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  1. #1
    Join Date
    Nov 2003
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    Mars
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    Unanswered: Tempdb is Eating space Urgent!!!

    Hi All,

    Sql Server 7

    My tempdb is eating 1.27 gb of space of my d dive, and now only 10 mb is left in d drive . for this i stoped and started sqlserver but it didnt release much of space.Pls let me know is there any other way so that i can release some space from my tempdb.

    Waiting for reply

    TIA
    Adil

  2. #2
    Join Date
    Dec 2002
    Posts
    1,245
    Stop SQL Server. Delete TempDB. Delete templog.ldf. Start SQL Server.

    Go in to EM and right-click on TempDB. Select properties. Set an upper limit on file growth so that it can't eat more than 80% of your available drive space (taking into consideration other files that may be co-located on the same volume).

    It is possible that the above steps will not reset the size of Temp DB, but it should.

    Regards,

    hmscott

  3. #3
    Join Date
    Nov 2002
    Location
    Jersey
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    10,322
    Originally posted by hmscott
    Stop SQL Server. Delete TempDB. Delete templog.ldf. Start SQL Server.
    You're kidding, right?

    http://www.sqlteam.com/forums/topic....chTerms=tempdb
    Brett
    8-)

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  4. #4
    Join Date
    Jan 2003
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    Massachusetts
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    Provided Answers: 11
    That does seem a bit extreme. You should be able to issue a

    DBCC ShrinkFile (n, s)

    command, where n is the fileid you want to shrink, and s is the target size. Before you do this, check to see if there are any open transactions holding tempdb at this size (issue dbcc opentran in tempdb). If no transactions are holding up space, then DBCC SHRINKFILE should deal with the immediate problem. Beware of tempdb growing again. You should probably set some limits on the filegrowth, then look for the root cause. Especially if this was an "overnight" growth of tempdb, which it sounds like it was.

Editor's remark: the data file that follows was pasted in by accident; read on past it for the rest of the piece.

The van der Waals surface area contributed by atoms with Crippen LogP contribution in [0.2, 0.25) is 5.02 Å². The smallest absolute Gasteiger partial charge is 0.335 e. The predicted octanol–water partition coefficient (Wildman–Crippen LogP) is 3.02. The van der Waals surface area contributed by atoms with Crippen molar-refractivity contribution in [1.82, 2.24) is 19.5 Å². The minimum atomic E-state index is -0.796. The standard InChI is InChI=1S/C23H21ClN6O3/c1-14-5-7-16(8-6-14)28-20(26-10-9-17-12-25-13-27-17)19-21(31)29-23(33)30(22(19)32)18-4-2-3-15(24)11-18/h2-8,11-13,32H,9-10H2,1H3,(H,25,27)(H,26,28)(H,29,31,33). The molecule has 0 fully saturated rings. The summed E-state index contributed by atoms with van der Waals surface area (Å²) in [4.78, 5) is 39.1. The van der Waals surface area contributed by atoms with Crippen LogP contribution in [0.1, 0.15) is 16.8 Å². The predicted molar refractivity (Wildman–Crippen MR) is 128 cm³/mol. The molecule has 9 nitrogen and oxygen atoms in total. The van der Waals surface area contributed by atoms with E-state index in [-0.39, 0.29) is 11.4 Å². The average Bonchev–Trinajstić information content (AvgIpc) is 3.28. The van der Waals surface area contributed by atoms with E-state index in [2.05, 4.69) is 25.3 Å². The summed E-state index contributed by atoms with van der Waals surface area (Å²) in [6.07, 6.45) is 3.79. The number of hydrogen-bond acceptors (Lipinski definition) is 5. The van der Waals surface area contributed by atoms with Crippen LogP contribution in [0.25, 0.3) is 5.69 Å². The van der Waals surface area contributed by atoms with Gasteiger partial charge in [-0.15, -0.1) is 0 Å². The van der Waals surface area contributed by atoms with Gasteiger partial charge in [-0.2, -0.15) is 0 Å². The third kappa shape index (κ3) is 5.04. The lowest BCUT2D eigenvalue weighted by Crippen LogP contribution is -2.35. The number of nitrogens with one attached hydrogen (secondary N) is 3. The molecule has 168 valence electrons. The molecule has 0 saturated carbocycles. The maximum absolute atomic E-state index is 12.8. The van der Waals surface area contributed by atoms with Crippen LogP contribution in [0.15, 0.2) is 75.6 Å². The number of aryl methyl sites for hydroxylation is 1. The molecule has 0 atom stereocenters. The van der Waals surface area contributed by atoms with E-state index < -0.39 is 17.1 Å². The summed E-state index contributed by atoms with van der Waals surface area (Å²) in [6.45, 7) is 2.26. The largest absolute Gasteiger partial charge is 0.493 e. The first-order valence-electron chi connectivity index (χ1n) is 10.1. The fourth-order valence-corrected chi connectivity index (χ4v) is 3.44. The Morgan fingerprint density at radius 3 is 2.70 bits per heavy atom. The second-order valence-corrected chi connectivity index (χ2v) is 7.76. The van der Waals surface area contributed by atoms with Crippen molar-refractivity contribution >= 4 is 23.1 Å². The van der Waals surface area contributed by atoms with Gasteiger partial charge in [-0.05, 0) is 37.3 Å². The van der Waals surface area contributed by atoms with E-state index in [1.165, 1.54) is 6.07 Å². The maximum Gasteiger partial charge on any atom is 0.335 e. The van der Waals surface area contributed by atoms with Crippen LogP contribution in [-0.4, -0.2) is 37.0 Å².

5. #5
    Join Date
    Dec 2002
    Posts
    1,245
    Yes, perhaps it is a bit extreme; it should be used as a last resort.

    However, TempDB is recreated every time you start SQL server. When you issue DBCC SHRINKFILE, I believe that much of the activity takes place on TempDB. I've had varying results with SHRINKFILE (I don't much use it anymore for my large databases).

    Given the very small amount of space available to him on his TempDB drive, I thought this might bring about a faster resolution.

    Regards,

    hmscott

  6. #6
    Join Date
    Jan 2003
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    Provided Answers: 11
    Shrinkfile is an incredible pig if you need to shrink user databases. It is much better at just freeing up empty space. If you need to shrink a user database .MDF file, and you have data at the end of the file, SQL Server has to relocate that data somewhere. This causes indexes to be modified, transaction logs to grow, and probably puts a few locks on the tables being moved, just for good measure. Usually, I find it easier to move a few objects to a new filegroup, then do dbcc shrinkfile (n, truncateonly). Then bring back the objects from the new filegroup. Painful, but quicker, I think.

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